ζ Hydrae and The Hydra's Head

Zeta Hydrae is an orange giant (seven to ten times the size of the Sun) which forms the top of the neck of the Hydra, and is the brightest star in the asterism known as The Hydra's Head, which barely fits into a 5 binocular field of view.

From amongst this group of stars epsilon Hydrae is the most remarkable, as it is a splendid multiple binary of close components:
      AB: 3.5, 5.0; 176, 0.3" (orbit of 15.06 years.)
      AC (yellow and blue): 3.5, 6.7; 304, 2.7" (orbit of 990 years.)

Two more binaries are in this small group: Struve 1255 and Struve 1290:
      Struve 1255 (white/pale orange-reddish): 7.3, 8.6; 33, 26.2".
      Struve 1290: 7.4, 9.2; 325, 2.8".

Southeast one binocular field brings you to theta Hya: binoculars.

But before we proceed down the Hydra's neck we'll visit an isolated and 'missing' Messier object, M48.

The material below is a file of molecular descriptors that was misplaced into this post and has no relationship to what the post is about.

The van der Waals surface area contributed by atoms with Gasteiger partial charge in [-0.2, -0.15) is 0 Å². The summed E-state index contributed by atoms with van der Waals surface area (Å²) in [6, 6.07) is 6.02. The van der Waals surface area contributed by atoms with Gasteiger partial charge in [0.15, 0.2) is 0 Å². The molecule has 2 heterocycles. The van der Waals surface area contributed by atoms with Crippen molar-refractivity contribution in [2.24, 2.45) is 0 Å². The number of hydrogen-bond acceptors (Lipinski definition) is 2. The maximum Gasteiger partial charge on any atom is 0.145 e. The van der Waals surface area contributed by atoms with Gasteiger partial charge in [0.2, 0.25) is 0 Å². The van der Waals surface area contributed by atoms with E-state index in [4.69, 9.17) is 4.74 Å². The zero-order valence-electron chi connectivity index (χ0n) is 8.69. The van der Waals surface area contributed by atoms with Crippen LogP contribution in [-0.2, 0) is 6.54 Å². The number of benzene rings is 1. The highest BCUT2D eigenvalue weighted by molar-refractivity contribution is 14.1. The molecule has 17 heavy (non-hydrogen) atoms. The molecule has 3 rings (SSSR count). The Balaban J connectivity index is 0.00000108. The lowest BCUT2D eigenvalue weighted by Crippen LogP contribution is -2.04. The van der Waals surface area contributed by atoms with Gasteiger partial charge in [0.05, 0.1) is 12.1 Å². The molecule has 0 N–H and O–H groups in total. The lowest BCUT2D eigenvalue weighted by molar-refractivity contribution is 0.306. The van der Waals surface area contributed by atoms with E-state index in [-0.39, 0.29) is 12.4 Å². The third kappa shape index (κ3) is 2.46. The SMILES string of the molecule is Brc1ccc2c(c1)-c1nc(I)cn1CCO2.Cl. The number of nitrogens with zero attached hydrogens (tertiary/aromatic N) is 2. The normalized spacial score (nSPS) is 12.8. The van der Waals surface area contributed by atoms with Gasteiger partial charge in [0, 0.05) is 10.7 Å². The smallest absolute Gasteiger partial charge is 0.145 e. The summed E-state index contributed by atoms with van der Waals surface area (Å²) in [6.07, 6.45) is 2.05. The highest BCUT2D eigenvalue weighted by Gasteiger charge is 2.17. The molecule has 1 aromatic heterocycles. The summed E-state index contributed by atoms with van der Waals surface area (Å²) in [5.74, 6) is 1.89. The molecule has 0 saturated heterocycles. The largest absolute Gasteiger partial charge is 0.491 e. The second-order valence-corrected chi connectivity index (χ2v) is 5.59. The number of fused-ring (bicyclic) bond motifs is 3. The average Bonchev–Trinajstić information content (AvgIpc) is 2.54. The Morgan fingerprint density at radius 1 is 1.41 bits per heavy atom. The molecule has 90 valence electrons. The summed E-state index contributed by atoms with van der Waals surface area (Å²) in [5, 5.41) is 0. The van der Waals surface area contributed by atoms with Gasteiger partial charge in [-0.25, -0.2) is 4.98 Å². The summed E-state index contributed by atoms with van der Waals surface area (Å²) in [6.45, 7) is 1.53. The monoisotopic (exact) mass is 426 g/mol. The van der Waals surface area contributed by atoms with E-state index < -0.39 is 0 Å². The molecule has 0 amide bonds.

From the Hydra's Head move about two and a half binocular fields southwest: M48 is the rogue cluster that isn't where Messier said it was. It has since been decided that Messier intended NGC 2548 to be his M48, which is 4 off his published location.

M48 is easily found in binoculars as a tight group of about fifty bright stars with an apparent magnitude of 5.5.

On now to theta Hydrae and beyond. Click on this star on the map to continue.

All files associated with The Constellations Web Page are
1999-2014 by Richard Dibon-Smith.